Acyl-group specificity of AHL synthases involved in quorum-sensing in Roseobacter group bacteria

  1. Lisa Ziesche1,
  2. Jan Rinkel2,
  3. Jeroen S. Dickschat2ORCID Logo and
  4. Stefan Schulz1ORCID Logo

1Institute of Organic Chemistry, Technische Universität Braunschweig, Hagenring 30, 38106 Braunschweig, Germany
2Kekulé-Institute of Organic Chemistry and Biochemistry, University of Bonn, Gerhard-Domagk-Str. 1, 53121 Bonn, Germany

  1. Corresponding author email

Associate Editor: K. N. Allen
Beilstein J. Org. Chem. 2018, 14, 1309–1316. doi:10.3762/bjoc.14.112
Received 12 Feb 2018, Accepted 14 May 2018, Published 05 Jun 2018

Abstract

N-Acylhomoserine lactones (AHLs) are important bacterial messengers, mediating different bacterial traits by quorum sensing in a cell-density dependent manner. AHLs are also produced by many bacteria of the marine Roseobacter group, which constitutes a large group within the marine microbiome. Often, specific mixtures of AHLs differing in chain length and oxidation status are produced by bacteria, but how the biosynthetic enzymes, LuxI homologs, are selecting the correct acyl precursors is largely unknown. We have analyzed the AHL production in Dinoroseobacter shibae and three Phaeobacter inhibens strains, revealing strain-specific mixtures. Although large differences were present between the species, the fatty acid profiles, the pool for the acyl precursors for AHL biosynthesis, were very similar. To test the acyl-chain selectivity, the three enzymes LuxI1 and LuxI2 from D. shibae DFL-12 as well as PgaI2 from P. inhibens DSM 17395 were heterologously expressed in E. coli and the enzymes isolated for in vitro incubation experiments. The enzymes readily accepted shortened acyl coenzyme A analogs, N-pantothenoylcysteamine thioesters of fatty acids (PCEs). Fifteen PCEs were synthesized, varying in chain length from C4 to C20, the degree of unsaturation and also including unusual acid esters, e.g., 2E,11Z-C18:2-PCE. The latter served as a precursor of the major AHL of D. shibae DFL-12 LuxI1, 2E,11Z-C18:2-homoserine lactone (HSL). Incubation experiments revealed that PgaI2 accepts all substrates except C4 and C20-PCE. Competition experiments demonstrated a preference of this enzyme for C10 and C12 PCEs. In contrast, the LuxI enzymes of D. shibae are more selective. While 2E,11Z-C18:2-PCE is preferentially accepted by LuxI1, all other PCEs were not, except for the shorter, saturated C10–C14-PCEs. The AHL synthase LuxI2 accepted only C14 PCE and 3-hydroxydecanoyl-PCE. In summary, chain-length selectivity in AHLs can vary between different AHL enzymes. Both, a broad substrate acceptance and tuned specificity occur in the investigated enzymes.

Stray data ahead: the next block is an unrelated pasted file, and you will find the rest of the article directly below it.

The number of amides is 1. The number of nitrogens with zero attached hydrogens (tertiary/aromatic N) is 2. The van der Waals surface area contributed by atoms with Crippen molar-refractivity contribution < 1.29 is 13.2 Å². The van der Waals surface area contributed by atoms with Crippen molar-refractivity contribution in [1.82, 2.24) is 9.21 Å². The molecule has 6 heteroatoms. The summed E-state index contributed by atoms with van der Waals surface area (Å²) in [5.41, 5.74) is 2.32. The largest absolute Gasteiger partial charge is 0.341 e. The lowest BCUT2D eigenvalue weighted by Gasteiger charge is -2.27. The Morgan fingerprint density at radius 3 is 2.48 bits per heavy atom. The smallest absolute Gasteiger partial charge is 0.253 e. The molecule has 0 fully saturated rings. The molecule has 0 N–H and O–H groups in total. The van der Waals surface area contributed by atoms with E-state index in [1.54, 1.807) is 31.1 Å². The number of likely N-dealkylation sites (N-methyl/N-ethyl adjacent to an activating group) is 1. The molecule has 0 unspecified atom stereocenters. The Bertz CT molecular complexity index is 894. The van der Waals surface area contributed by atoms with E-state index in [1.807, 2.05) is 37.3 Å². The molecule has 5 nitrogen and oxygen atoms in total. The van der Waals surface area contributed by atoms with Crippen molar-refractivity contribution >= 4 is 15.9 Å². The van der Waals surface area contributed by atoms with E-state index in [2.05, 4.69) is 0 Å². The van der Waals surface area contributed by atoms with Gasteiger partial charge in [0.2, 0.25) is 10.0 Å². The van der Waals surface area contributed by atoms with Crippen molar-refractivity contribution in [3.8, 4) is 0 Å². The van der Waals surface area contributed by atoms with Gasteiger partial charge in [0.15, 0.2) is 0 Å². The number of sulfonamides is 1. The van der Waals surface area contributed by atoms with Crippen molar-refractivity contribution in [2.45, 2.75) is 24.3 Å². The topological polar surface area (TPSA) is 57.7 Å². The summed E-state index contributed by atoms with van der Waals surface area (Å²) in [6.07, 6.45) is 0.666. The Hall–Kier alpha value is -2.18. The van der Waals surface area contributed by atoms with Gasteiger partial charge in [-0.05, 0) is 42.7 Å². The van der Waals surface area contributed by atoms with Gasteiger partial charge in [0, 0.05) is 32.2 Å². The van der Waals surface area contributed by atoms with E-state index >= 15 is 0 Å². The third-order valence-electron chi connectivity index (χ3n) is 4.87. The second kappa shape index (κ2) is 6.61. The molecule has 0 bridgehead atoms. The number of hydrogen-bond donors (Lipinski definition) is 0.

Keywords: Dinoroseobacter shibae; fatty acid composition; N-acylhomoserine lactones; quorum sensing; Phaeobacter inhibens

Introduction

The Roseobacter group, a subgroup of the Rhodobacteraceae family, constitutes an important class of Gram-negative marine bacteria, occurring in many different habitats [1,2], in fresh water as well as on surfaces [3]. They can produce a variety of secondary metabolites, including antibiotics [4,5], volatile compounds [6,7], oligohydroxybutyrates [8] and a range of N-acylhomoserine lactones (AHLs) [8-10]. AHLs are quorum-sensing signaling compounds that are used for cell–cell communication to regulate several physiological traits regulated by cell density, the ‘quorum’ [11-16], in roseobacters, e.g., in the production of the antibiotic tropodithietic acid in Phaeobacter inhibens [15] and cell differentiation in Dinoroseobacter shibae [14]. Roseobacter group AHLs are characterized by saturated, unsaturated and sometimes oxygenated acyl chains ranging in length between C8 and C18 [8] with the exception of the aromatic p-coumaroylhomoserine lactone produced by Rugeria pomeroyi DSS-3 [17].